In 2010, Forbes identified Shiva as one of the "Seven Most Powerful Feminists on the Globe." She has won countless awards, of which she deems The Right Livelihood Award she won in 1993 for "for placing women and ecology at the heart of modern development discourse" highest.
"It is alternative Nobel Prize. It is a very thoughtful prize. It is not the fashion-of-the-moment prize," she says.
Shiva's battle with agribusinesses like Monsanto is long and complex.
"My life doesn't begin with GMOs, nor does my critique of that system," she tells me.
Her critique begins with what she believes is the false claim that industrial agriculture has improved food security.
"GMOs are just the next icing on that industrial agriculture poisoned cake," she adds.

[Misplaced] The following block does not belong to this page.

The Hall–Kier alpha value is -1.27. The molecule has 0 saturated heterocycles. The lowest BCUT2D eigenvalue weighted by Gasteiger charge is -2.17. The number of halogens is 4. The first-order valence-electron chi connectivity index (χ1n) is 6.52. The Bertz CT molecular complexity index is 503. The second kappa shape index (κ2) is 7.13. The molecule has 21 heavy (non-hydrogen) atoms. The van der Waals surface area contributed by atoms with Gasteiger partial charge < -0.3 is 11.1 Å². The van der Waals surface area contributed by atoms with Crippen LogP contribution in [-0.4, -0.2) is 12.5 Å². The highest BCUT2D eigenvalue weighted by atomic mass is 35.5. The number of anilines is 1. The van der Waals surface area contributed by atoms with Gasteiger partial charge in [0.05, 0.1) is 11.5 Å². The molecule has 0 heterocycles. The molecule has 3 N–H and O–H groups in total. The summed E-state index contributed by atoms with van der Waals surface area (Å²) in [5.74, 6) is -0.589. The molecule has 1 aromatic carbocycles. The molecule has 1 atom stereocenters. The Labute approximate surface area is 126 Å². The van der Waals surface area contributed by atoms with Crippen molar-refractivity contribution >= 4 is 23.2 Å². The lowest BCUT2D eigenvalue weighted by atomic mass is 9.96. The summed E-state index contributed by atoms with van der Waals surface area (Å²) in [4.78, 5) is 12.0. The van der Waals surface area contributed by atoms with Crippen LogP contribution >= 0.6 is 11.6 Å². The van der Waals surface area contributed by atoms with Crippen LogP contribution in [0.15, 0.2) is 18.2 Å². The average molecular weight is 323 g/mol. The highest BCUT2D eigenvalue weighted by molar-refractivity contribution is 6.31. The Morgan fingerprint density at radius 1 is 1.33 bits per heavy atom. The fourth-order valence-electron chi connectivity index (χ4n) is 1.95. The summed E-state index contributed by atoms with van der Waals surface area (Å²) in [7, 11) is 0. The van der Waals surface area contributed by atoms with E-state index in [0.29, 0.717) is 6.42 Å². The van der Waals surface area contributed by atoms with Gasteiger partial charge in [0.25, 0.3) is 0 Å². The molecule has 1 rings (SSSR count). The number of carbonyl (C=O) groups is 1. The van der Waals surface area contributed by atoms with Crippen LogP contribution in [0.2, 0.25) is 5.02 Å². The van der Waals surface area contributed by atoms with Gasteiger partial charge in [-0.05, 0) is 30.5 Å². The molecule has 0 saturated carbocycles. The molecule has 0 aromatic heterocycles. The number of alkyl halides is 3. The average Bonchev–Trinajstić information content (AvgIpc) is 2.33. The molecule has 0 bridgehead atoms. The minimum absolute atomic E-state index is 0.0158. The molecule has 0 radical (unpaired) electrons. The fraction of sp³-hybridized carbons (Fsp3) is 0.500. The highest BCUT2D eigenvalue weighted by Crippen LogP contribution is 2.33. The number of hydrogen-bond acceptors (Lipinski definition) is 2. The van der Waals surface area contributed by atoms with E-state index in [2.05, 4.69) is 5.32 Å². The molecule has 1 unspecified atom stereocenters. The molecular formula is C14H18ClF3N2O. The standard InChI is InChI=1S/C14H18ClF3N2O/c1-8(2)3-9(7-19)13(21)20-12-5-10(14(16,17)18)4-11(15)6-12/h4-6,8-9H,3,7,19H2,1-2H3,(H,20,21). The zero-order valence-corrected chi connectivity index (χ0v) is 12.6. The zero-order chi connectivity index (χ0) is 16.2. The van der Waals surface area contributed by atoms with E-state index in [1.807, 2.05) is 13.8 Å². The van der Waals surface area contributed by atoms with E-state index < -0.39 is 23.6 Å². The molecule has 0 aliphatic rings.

And then there's the patent issue.
"I was at a meeting where the industry said we have to do genetic engineering in order to claim we made a new life form, in order to gain patents, because seeking royalties is our objective. This is where our future profits will come from," she says. "The GMO is the door through which you enter this space, but the space is the monopoly on life and the false claim on that."
As for the latest application to cultivate the GM mustard hybrid—DMH-11—Shiva points to its glufosinate-resistant trait as being potentially extremely harmful.
By genetically engineering plants to be resistant to herbicides like glufosinate, farmers can use herbicides freely to kill surrounding weeds. This encourages monoculture farming (the cultivation of a single crop), which many argue erodes soil nutrients, is damaging to wildlife and requires chemical fertilisers to be sustainable.